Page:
Happy Word Nerd Wednesday! The temperature’s climbing outside, but in the museum where this month’s story is set, the air is cool and welcoming.
Sasha is a great admirer of art. She dabbles in painting herself and has great respect for the works of the those who came before her. She regularly wanders through a nearby art museum, appreciating the incredible works featured. But there’s one great artist she admires most of all. She pauses in front of a piece by the great Vincent van Gogh, entranced by his powerful brush strokes and vivid colors.
It destroys Sasha to think van Gogh never had the chance to know the far-reaching impact of his work, how much future generations would admire his art. If only he’d known his own greatness.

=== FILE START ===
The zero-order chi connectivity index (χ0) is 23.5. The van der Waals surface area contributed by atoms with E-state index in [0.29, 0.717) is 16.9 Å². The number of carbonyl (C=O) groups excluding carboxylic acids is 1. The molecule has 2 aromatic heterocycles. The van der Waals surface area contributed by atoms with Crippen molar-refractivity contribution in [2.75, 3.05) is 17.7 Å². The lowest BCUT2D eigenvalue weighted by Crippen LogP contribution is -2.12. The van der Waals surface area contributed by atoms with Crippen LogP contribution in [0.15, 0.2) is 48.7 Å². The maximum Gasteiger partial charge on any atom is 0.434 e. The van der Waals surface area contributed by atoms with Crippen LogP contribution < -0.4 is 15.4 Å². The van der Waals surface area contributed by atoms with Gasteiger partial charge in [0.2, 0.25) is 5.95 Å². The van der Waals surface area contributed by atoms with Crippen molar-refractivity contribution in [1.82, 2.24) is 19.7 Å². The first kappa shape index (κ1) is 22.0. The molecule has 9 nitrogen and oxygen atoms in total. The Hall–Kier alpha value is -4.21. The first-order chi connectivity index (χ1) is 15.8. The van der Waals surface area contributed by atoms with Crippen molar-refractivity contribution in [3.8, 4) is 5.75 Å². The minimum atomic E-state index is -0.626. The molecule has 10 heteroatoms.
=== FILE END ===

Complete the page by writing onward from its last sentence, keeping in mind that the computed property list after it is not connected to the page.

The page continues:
“Vin, you’re great,” she murmurs to one of his paintings, even though she’s over a century too late.
“Vin, you’re great” = venerate (VIN-er-ate), which means to regard with reverence, to respect. Van Gogh is now venerated by generations of art lovers, people who are in awe of his incredible talent.
It’s unfortunate that such broad admiration for his art did not come during his lifetime, but that didn’t keep him from creating. Over the course of his life of 37 years, he created over 2,000 works of art.
Praise and respect can provide great encouragement. But the truest artists are those who create because they must, because they are compelled to, because for them, creating is living. And how fortunate for us that van Gogh didn’t let a lack of veneration during his lifetime prevent him from creating the art millions now admire.